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  Rangeland Ecology & Management
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Article << Previous     |     Next >>   Contents Vol 32(4)

An optimised rapid detection technique for simultaneously monitoring activity of rabbits, cats, foxes and dingoes in the rangelands

John Read A C D, Steve Eldridge B

A Arid Recovery, PO Box 150, Olympic Dam, SA 5725, Australia.
B Department of Natural Resources, Environment and the Arts, PO Box 1120, Alice Springs, NT, Australia.
C Department of Earth and Environmental Sciences, University of Adelaide, SA 5000, Australia.
D Corresponding author. Email: john.read@adelaide.edu.au
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A single procedure that land managers can readily use to simultaneously monitor populations of multiple pest animal species would enhance capacity to effectively manage environmental impacts in the Australian rangelands. Such a procedure should be efficient and provide a standard for data collection, enabling meaningful evaluation of changes through time. This study compared the efficiency of two indices, namely spotlight counts and a variety of passive activity indices, for detecting rabbit, cat, fox and dingo activity. Spotlight counts were more practical for estimating rabbit activity but were poor indicators of cat, fox or dingo activity. Records of animal tracks on discrete 200 m dirt road segments with favourable substrate and separated by at least 2 km are considered optimal for collectively monitoring relative changes through time in rabbit, cat, fox and dingo activity.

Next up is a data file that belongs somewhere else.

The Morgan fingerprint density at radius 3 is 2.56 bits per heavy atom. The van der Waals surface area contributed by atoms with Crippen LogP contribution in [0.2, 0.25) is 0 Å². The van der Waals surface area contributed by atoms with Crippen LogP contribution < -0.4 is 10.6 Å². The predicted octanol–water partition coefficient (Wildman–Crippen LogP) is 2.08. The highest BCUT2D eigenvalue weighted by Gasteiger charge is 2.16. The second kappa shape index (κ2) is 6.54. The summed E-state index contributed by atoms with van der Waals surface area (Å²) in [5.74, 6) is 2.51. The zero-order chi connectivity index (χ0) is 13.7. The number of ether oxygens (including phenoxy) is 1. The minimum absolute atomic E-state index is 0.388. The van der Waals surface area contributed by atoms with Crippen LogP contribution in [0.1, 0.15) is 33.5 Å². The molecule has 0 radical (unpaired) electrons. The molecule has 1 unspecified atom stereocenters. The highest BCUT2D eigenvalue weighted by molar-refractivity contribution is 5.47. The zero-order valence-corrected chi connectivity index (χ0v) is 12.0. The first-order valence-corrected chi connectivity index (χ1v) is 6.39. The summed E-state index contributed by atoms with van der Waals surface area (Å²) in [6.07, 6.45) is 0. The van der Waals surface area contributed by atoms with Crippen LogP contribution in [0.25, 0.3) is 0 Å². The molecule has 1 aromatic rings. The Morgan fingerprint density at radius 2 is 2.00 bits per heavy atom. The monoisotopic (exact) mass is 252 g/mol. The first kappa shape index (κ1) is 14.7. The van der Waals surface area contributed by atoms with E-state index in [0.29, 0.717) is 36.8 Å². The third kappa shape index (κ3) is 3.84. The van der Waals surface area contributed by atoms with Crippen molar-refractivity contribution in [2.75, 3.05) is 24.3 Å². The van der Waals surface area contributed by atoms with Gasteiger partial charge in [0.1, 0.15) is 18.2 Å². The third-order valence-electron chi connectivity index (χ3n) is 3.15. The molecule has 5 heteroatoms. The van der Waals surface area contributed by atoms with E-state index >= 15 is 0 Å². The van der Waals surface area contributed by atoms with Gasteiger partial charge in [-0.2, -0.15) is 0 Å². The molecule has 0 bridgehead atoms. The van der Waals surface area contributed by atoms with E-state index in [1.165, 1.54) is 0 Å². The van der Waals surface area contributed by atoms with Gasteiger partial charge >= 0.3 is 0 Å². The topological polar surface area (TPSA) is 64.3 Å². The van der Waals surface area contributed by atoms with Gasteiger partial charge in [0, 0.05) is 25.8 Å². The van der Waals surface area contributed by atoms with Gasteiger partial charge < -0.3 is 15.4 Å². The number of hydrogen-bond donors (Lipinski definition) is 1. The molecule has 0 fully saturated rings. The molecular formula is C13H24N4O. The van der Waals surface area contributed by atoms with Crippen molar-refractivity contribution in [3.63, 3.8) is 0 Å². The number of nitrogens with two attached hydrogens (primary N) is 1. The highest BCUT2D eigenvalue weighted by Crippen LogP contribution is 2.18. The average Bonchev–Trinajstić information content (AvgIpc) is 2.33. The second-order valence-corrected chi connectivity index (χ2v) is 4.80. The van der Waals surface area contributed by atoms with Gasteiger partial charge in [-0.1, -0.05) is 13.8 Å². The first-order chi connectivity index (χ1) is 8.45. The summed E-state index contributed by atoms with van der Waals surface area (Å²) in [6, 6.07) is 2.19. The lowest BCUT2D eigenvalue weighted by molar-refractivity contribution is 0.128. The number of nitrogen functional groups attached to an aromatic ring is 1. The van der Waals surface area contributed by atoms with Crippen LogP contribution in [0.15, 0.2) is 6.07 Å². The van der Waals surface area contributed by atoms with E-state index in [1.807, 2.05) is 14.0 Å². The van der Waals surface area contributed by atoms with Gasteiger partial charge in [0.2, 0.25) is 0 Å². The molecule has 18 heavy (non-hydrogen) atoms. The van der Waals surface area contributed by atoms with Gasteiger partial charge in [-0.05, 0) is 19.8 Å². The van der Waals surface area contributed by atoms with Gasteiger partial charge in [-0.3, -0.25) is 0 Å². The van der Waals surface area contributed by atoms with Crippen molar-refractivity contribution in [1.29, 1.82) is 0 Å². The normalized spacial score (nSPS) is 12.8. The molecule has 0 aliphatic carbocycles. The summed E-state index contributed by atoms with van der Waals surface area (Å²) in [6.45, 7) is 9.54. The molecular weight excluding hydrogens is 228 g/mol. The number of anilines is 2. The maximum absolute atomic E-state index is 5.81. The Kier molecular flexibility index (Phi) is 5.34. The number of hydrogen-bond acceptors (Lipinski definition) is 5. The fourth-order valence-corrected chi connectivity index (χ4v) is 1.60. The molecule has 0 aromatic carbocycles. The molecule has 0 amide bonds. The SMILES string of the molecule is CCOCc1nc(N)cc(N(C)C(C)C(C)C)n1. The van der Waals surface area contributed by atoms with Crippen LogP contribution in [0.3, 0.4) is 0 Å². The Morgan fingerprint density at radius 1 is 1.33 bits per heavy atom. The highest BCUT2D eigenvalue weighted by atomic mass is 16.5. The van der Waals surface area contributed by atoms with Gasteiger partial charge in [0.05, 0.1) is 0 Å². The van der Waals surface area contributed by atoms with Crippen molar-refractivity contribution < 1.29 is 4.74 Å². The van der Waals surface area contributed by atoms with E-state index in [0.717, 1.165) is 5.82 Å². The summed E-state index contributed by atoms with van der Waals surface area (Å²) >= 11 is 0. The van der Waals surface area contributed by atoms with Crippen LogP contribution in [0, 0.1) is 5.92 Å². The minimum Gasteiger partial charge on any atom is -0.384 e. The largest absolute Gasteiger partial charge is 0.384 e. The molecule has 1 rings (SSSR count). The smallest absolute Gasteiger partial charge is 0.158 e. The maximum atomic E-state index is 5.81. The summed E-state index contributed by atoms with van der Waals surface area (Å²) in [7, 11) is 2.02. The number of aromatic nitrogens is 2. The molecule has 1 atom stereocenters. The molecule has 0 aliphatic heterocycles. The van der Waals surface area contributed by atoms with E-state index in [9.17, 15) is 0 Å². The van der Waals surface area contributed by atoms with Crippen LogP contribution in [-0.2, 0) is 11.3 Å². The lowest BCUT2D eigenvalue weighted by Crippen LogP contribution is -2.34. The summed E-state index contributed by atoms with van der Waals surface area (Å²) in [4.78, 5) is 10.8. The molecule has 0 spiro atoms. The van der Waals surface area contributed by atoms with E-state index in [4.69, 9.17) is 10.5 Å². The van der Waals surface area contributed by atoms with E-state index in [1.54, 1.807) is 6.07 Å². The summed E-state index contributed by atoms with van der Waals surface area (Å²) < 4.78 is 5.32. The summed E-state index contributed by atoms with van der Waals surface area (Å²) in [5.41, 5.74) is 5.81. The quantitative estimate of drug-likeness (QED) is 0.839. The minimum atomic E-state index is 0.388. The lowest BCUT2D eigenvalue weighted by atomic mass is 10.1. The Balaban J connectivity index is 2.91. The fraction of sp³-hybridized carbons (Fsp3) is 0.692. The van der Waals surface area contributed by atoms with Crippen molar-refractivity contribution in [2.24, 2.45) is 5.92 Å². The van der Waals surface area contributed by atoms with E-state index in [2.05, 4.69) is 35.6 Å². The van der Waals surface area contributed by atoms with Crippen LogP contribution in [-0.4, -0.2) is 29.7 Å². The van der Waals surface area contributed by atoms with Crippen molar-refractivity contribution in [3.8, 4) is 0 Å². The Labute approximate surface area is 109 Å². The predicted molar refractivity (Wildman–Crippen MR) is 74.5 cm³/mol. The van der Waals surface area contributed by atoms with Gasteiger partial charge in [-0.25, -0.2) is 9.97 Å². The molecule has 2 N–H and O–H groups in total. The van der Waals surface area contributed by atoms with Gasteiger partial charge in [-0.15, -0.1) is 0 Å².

Keywords: Australia, feral animals, management, track counts.

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